Marty Miller is a National Academy of Sports Medicine (NASM) health and fitness educator with more than 12 years experience in sports medicine, performance enhancement and injury prevention. He is a Certified Athletic Trainer (ATC) with the National Athletic Trainers' Association (NATA), a health and fitness expert for industry lectures, sits on the NASM Board of Certification Commission, and is an adjunct faculty member with the California University of Pennsylvania.
Education: Currently Pursuing his Doctorate of Health Sciences - Arizona School of Health Sciences • MS – California University of Pennsylvania • BS – Canisius College
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FRIDAY, Dec. 14 (HealthDay News) -- Olympic medal winners live longer than people in the general population, but athletes who do high- or moderate-intensity sports have no survival advantage over those who do low-intensity activities such as golf, according to two new studies.
MONDAY, Nov. 26 (HealthDay News) -- A new study suggests it would be wildly expensive -- more than $10 million per life saved -- to require American high school and college athletes to undergo heart testing to weed out those at risk for fatal cardiac complications from playing sports.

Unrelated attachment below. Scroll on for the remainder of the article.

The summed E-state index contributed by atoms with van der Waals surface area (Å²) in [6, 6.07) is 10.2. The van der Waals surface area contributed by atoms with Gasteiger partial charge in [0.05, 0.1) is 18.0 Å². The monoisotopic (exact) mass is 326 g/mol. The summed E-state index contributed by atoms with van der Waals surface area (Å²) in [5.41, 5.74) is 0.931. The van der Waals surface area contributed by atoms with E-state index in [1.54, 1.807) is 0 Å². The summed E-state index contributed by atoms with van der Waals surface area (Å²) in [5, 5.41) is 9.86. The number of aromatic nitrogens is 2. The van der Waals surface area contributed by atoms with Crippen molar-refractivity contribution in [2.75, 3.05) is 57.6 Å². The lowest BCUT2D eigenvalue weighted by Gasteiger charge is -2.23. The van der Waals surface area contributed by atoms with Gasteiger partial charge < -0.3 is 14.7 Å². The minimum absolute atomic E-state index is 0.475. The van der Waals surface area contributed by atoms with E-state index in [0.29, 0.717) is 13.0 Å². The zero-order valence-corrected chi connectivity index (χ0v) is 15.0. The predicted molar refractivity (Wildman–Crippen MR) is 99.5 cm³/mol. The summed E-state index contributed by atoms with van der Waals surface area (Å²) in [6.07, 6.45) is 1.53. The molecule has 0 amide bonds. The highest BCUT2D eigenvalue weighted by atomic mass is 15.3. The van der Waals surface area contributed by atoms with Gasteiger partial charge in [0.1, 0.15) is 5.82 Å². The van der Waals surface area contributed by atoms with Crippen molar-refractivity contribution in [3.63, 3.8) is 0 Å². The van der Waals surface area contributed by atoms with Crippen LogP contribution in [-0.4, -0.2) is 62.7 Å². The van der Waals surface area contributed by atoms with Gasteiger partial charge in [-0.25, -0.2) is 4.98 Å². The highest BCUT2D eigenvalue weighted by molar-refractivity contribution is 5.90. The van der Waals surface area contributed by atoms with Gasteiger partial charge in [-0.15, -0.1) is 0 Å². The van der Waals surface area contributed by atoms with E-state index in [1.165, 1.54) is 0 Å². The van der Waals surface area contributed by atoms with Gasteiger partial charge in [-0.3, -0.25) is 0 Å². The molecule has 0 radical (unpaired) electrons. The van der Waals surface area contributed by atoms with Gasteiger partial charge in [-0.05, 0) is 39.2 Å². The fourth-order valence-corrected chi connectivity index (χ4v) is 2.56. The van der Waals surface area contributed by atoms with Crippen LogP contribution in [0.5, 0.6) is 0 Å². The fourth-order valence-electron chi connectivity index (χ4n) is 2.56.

MONDAY, Nov. 26 (HealthDay News) -- For middle-aged adults trying to protect their knee health, it may be best to avoid extreme ends of the exercise spectrum, such as too much high-impact exercise or too little physical activity, researchers have found.
FRIDAY, Oct. 12 (HealthDay News) -- Standards used to diagnose concussion in college athletes are inconsistent and require clearer definitions and better tools to make the diagnosis, researchers report.
Their five-year study included 450 male and female athletes who played on football and...Full Article
Core exercises can be integrated into any body part you train. First by definition your core is everything except your arms and legs. So it is your entire spine and pelvis. <br /><br />You can make a chest exercise a core exercise. For example instead of performing a chest press on a machine where your back would be supported by the back pad you could do a standing
Very frequently I hear from clients or friends of mine that they struggle to maintain a consistent workout. They get to the gym for a week or two and then all of a sudden life gets in the way and it has been 3 weeks since their last workout. Then once they are out of their normal routine their energy
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